Our findings and their relation to previous findings

The first of our findings, the association between high expectations of treatment and success, has not been evaluated in previous studies on urinary incontinence management. The effect could be an expression of the perception of self-efficacy, intention to adhere to treatment, and positive attitude toward treatment. These factors have previously been identified as determinants of adherence [20]. However, in our small sample, we found no association between success and higher frequency of PFMT and find it unlikely that this is the full explanation. Other studies have found that factors associated with treatment failure were poor outcome of previous physiotherapy for urinary incontinence, more severe incontinence symptoms, long symptom duration, and comorbidity with other mental or physical conditions [21, 22]. All are factors that could lower not only expectations, but also motivation and the ability to conduct training. Another factor that could influence motivation and ability is education. Educational level had no association with success in our study, but has been linked to treatment outcome in other studies, although not for all outcome measures and with no association with PGI-I [14, 21]. Another possible explanation is self-efficacy. Self-assessed ability to carry out PFMT predicts long-term success [15], but has not been evaluated in other studies of predictors. The benefit of high educational level found in other studies [14] and the influence of expectations for treatment found in our study could both be surrogate measures of self-efficacy. More research is needed, however, to further evaluate the relationship between expectations for treatment, patient treatment preferences, and self-efficacy to adhere to treatment, and if patient empowerment could increase both expectations and treatment results.

Second, in our study, success and weight control were associated even in normal-weight women, which is in line with current recommendations suggesting weight loss in overweight women [4], but is not well studied during active treatment for urinary incontinence. We have found one other study in which high BMI at baseline predicted a poorer prognosis [21]. Our results further strengthen these recommendations and may even support an extension to also recommend that women with SUI do not gain weight during treatment.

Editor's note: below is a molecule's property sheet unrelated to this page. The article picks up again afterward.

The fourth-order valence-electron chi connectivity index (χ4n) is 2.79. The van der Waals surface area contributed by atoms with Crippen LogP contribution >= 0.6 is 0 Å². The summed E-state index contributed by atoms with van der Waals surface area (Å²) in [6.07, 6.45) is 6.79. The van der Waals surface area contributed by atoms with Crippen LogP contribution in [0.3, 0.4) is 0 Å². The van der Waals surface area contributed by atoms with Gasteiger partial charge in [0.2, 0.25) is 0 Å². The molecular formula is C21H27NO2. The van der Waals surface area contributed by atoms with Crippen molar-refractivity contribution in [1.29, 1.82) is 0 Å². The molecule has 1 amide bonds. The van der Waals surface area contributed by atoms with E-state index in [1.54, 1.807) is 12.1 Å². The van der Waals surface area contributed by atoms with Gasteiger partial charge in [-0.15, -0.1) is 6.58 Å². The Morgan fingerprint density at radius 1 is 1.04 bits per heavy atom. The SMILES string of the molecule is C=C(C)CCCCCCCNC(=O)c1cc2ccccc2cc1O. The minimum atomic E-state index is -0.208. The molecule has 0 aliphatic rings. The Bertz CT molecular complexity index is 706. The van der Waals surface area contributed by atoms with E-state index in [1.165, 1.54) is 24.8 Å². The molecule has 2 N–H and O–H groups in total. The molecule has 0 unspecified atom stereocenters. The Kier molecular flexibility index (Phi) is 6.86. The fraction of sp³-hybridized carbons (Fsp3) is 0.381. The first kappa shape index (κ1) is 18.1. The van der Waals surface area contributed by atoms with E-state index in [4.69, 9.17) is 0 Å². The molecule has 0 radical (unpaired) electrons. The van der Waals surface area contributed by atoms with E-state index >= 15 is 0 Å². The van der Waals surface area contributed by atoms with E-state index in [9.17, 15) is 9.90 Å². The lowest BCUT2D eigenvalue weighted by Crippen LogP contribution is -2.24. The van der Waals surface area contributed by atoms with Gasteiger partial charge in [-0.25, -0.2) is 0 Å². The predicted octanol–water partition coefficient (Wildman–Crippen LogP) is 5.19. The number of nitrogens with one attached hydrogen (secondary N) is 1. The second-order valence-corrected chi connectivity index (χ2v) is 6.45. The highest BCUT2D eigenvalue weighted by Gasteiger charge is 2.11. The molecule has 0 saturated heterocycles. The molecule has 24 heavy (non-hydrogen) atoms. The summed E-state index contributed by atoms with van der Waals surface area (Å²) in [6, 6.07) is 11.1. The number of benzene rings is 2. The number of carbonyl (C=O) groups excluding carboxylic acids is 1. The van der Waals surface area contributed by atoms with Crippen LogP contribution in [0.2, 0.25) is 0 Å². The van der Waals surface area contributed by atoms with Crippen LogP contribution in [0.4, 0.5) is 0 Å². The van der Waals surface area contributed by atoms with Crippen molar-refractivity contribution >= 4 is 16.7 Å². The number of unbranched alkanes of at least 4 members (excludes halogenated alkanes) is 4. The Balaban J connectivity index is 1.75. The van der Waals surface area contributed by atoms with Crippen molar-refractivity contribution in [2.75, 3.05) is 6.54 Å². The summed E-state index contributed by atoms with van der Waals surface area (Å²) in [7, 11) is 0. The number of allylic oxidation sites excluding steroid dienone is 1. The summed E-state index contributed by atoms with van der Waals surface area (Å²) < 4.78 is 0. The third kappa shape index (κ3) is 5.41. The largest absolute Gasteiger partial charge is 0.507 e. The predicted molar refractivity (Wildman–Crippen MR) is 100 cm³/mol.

The third factor associated with success was the self-rated improvement of pelvic floor muscle strength. This is in line with the correlation between response to the PFMT and increase in muscle strength measured with a vaginal balloon shown in a study by Bø and Hilde [23]. Similar results were found in a study by Hung et al., in which pelvic floor muscle strength was measured with digital palpation [24]. In line with these results, poor contraction at baseline predicted success in one other study of PFMT and bladder training [25]. From other reports, we know that short-term results predict long-term outcomes [15, 26]. The participants in our study received the app-based treatment without any physical examination or face-to-face care. In this setting, the association with success could indicate that those who did not find their pelvic floor muscle strength improved after 3 months would benefit from physical examination or personalized instruction to find the correct pelvic floor muscles and improve the chances of long-term success.

In several studies, less severe SUI symptoms, treatment naivety, or previous good treatment results predicted success [14, 15, 21, 22, 27]. These factors are most likely to co-vary with the ability to train pelvic floor muscle strength and attitudes to treatment, as they could indicate lower rates of birth injuries to the pelvic floor, for example, or no previous treatment failures that could potentially lower the adherence to the next treatment. However, in our small sample, the severity of incontinence and treatment naivety were not significantly associated with success.

Other factors predicting success found in previous studies, such as menopausal status [14], age, and physical activity [15], were also analyzed in our study, but could not be confirmed. Whether or not these factors are influential to a lesser extent is for larger studies to assess.


From our results, we conclude that self-management of SUI via a mobile app can favorably be offered to women who seek such treatment and have high expectations of it, because they have higher success rate. Our results further show that weight control is beneficial, even for normal-weight women and that self-rated improvement of pelvic floor muscle strength is important for treatment success.